I left a little later than planned but plenty of time. Decided not to enter the printmaking show in spite of urging by the show committee so I could concentrate on Olympia, decided not to do this and that, and the other things…  all for my pup. Olympia deserves titles, the only thing holding her back is me, I find dog shows stressful and her pacing drives me nuts, but when she trots that goofy waddle turns into smooth movement.

Half way up the Cuesta Grade, it happened, the big kahuna (this video is going the other way…  I was heading North, but I liked the whirl of the road:   At first the Ford slowed a little, no problem, I turned the air off and eased up on the accelerator, no point pushing, we were almost there, just a few more miles. My mind was already working though our perfect trot, doing a little vendor browsing, chatting with some friends….  it’s been a stressful week, my heartache flaring along with a sinus trouble, but so what, life goes on and the road ahead will have new joys; yet when the Ford died my heart was pounding.  Stuck on the shoulder with semis whipping by, the heat cresting and worst of all the clock ticking.  Where was the background music and the fade to panorama?

AAA sent someone out within 20 mins, I told them it was an emergency, the operator was from LA she had no idea what the Cuesta Grade is, she wanted an off ramp to pinpoint my location…. hmmmmm…  if there was an off-ramp don’t ya think I could have taken it and removed myself from one of the most dangerous sections of the hwy?  This is a scary place to be stuck!!!! Oh yeah, never mind in LA traffic moves at 17 mph.

I got to test out my improved jerk handling skills with tow driver #1. He was a younger sort and a bully. I could put up with his ordering me around and getting me to go sit in the cab of his air condition truck, it was hot.  He didn’t offer any water or anything like that and apparently the AAA rescue squad does not carry items like antifreeze, way too advanced for them. We got into it about my dog….  he didn’t even notice the dog. “Dog can’t ride in the cab, lady, you see I’ve got to watch out for customers that are allergic to dogs.”   I’m probably being too nice with my quote, as I told him 1) my dog wasn’t the kind people were allergic to, 2) she is valuable, 3) she is extremely important  4) if he insisted I would put her in her crate (there was no place inside the cab for her crate) or I’d carry her and hold her in my arms.  The guy was a….  XXXXXX moron, control type . . . you get it? Is this really AAA policy, even with a window cracked open I don’t want to think about the outcome of a living creature alone in a box on a hot day.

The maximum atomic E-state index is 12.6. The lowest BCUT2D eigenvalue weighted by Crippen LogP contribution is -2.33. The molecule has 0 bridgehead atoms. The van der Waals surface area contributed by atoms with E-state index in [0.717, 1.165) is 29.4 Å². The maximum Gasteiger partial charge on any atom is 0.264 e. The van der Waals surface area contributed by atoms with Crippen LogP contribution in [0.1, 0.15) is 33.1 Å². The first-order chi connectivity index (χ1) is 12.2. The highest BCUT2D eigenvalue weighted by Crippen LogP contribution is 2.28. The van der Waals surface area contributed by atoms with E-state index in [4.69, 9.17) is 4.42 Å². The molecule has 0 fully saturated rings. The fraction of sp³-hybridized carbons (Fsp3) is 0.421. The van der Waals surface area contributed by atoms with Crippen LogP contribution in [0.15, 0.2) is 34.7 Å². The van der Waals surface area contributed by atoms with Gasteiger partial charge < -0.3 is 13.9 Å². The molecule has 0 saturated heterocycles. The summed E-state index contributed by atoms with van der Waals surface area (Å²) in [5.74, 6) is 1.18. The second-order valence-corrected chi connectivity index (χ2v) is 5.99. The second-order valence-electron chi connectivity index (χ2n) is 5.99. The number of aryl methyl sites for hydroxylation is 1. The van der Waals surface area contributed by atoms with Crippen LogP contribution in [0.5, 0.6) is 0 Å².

It takes only minutes to cook up in a car, easily can rise to 160 deg or more even if with windows cracked down a bit. It was easily 90 deg out, so how long would Olympia have before her tongue started to hang out, then curl and darken with heavy panting, her eyes would bulge and glaze over, then her heart would start to beat too fast . Parked cars are deathtrap for dogs: On a 78-degree day, the temperature inside a parked car can soar to between 100 and 120 degrees in just minutes, and on a 90-degree day, the interior temperature can reach as high as 160 degrees in less than 10 minutes.

He ignored me, repeating his manifesto with his dictate to remain seated. I didn’t, I got out and let Olympia out of the backseat of the Ford, walked her around, gave her some water, then I picked her up and somehow, no help from Mr Jerk, clambered up into cab without letting her beautiful paws touch anything other than me.   I announced to the driver that if he didn’t allow her he could just leave and I’d stay there on the dangerous hwy with my dog. He had my keys and had already chained up the Ford.  I felt like I did when my Mom dumped me on the street in Europe with no wallet, no pocket change, no sweater, no name of hotel, nothing and drove away. She came back while I still figuring out what to do but really I would have managed.

As soon as we were underway he got on the radio, “I’m only taking you down the hill,” he told me, “another truck will pick you up from there.”  I was relieved, he was stony and I didn’t have a chisel. I was supposed to wait in the lot for 1/2 hour and use the hotter than hell outhouse around back over the slightly less hotter than hell blacktop.  I could hear him tell the other driver about my evil dog.